Prostate Cancer

Overview of Prostate Cancer

Prostate cancer is a cancer that begins in the prostate. This type of cancer is the most common type of cancer found in men. Prostate cancer typically grows very slow and does not spread to outside of the prostate. Some types of prostate cancer are seen to be more aggressive, however. Treatment is typically successful, especially when the cancer is caught early. The prostate is a small gland, shaped like a walnut in men.

Symptoms of Prostate Cancer

In early stages of prostate cancer, there are rarely symptoms that are seen. Once the cancer has progressed, then you will begin to experience more symptoms. Some of the most common symptoms are: blood in the urine, blood in the semen, decreased force in the urine stream, losing weight, bone pain, erectile dysfunction, and trouble urinating.

You will want to speak to your physician if you have any of these symptoms, or any symptoms that seem out of the ordinary. You may want to complete a prostate cancer screening.

Causes of Prostate Cancer

There is no real clear cause of prostate cancer. Prostate cancer begins when cells in the prostate begin to change their Deoxyribonucleic Acid  (DNA). These cells begin to grow and multiply without dying. When these cells do not die, then a tumor forms.

Risk Factors of Prostate Cancer

There are a few factors that can increase your risk of prostate cancer. Prostate cancer is most commonly found in men that are over the age of 50 years old. If you are over the age of 50 years old, then you may want to speak with your physician about frequent screening.

There is no real reason, but prostate cancer is more commonly found in black men. Black men are also more often to have an advanced stage of prostate cancer.

If you have a relative that has prostate cancer, then you will also be at a risk. Prostate cancer typically runs in the family.

Obese people are at a higher risk of prostate cancer as well. It is important to maintain a healthy weight in an effort to reduce the risk of cancer.

Complications of Prostate Cancer

Prostate cancer is known to spread to other parts of the body. The most common places for it to spread are to the bladder or through the bloodstream or lymphatic system to the other bones and organs. If prostate cancer spreads to the bones, you will notice pain in the bones or even broken bones. Once the prostate cancer has spread to other parts of the body, then there is still a chance that treatment will go well.

Prostate cancer, as well as treatment, can both lead to urinary incontinence. You may want to ask your physician about treatments for urinary incontinence as well.

Erectile dysfunction is a common result of prostate cancer or the treatment. There are also plenty of treatments available to help with this as well.

How to Prevent Prostate Cancer

A healthy diet of fruits, vegetables, and whole grains is essentials. You will want to eat as many vitamins and nutrients for your body as possible. While this is probably not a way to avoid or cure cancer, it is a way to improve your overall health. It is better to eat better than to take the supplements. In addition to eating well, it is also essential that you exercise most of the days of the week. Exercising is essential to your overall health. If you are not currently in shape, then you will want to speak to your physician first. Once cleared to exercise, then start off easy. You may want to start with a light walk and then work your way up. Keep an eye on your weight. If you are currently a healthy weight, then work to maintain it. If you need to lose weight, work closely with your physician to accomplish this.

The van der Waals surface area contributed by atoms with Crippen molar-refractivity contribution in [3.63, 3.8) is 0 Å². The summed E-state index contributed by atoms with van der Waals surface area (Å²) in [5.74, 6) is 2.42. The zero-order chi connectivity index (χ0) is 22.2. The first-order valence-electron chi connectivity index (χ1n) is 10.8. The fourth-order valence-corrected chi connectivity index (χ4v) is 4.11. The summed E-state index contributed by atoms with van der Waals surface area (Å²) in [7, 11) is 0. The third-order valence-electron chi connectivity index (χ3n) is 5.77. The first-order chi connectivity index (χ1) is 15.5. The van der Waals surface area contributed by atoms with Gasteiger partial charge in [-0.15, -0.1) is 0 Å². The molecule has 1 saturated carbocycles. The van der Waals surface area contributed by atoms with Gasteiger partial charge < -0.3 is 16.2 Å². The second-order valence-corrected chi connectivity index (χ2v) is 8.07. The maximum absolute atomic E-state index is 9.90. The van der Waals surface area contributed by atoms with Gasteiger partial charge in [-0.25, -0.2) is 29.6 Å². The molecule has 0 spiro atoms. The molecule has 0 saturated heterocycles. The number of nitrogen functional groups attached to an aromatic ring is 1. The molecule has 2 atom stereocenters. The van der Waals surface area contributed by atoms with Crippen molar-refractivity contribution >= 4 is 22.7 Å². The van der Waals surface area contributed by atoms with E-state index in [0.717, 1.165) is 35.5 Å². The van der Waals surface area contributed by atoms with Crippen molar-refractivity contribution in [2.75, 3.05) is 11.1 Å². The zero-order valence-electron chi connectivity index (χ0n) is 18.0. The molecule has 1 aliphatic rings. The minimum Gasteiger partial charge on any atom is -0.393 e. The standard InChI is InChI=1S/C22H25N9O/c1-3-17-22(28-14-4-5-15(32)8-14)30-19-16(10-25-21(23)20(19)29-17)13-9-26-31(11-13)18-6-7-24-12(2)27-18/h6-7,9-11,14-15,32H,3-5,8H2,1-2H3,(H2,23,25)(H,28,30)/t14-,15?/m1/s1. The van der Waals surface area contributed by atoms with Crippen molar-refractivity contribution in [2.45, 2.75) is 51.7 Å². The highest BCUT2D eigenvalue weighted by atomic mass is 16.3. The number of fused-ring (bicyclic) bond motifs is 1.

If you believe that you are at an increased risk of prostate cancer, then speak with your physician. You may want to consider frequent check ups and consider taking certain medications.

Diagnosing Prostate Cancer

Frequent screening for prostate cancer is common. It is encouraged that older men begin to do this. A digital rectum exam, or DRE, is a very common test that is done. This exam is completed by your physician inserting a finger into the rectum to exam the prostate. Your physician will be able to feel for any abnormalities that are present.

A prostate-specific antigen, or PSA, is done by taking a blood sample from your vein and analyzed with PSA.

If either of these tests come back with an abnormality, then your physician may want to complete additional screenings. An ultrasound may be done with a small probe to evaluate the prostate. Your physician may also collect a sample during this exam. The sample will be analyzed to see if there are cancer cells present.

Once it is confirmed that cancer cells are present in the prostate, your physician may require additional testing to see what stage the cancer is. This type of testing may include a computerized tomography (CT) or a Positron emission tomography (PET) scan. Your physician will let you know what type of testing is best for you.

Treatment of Prostate Cancer

If prostate cancer is still in a low stage, your physician may not recommend immediate treatment and in some cases, treatment is never needed. The type of treatment you need will depend on how fast the cancer is growing, your overall health, and the side effects and benefits to treatment.

Surgery to remove the prostate is common if the surgery is confined to the prostate. You may also want to use other forms of treatment in addition to this.

Radiation therapy is done to kill the cancer cells. It can be delivered through external beam radiation or brachytherapy, which is radiation that is placed inside of your body.

There are a few other treatments that your physician may recommend. Freezing or heating the prostate tissue are two other forms of treatment that are done to kill the cancer cells. Hormone therapy is used to stop the body from producing testosterone. Chemotherapy is a drug that is used to kill cancer cells.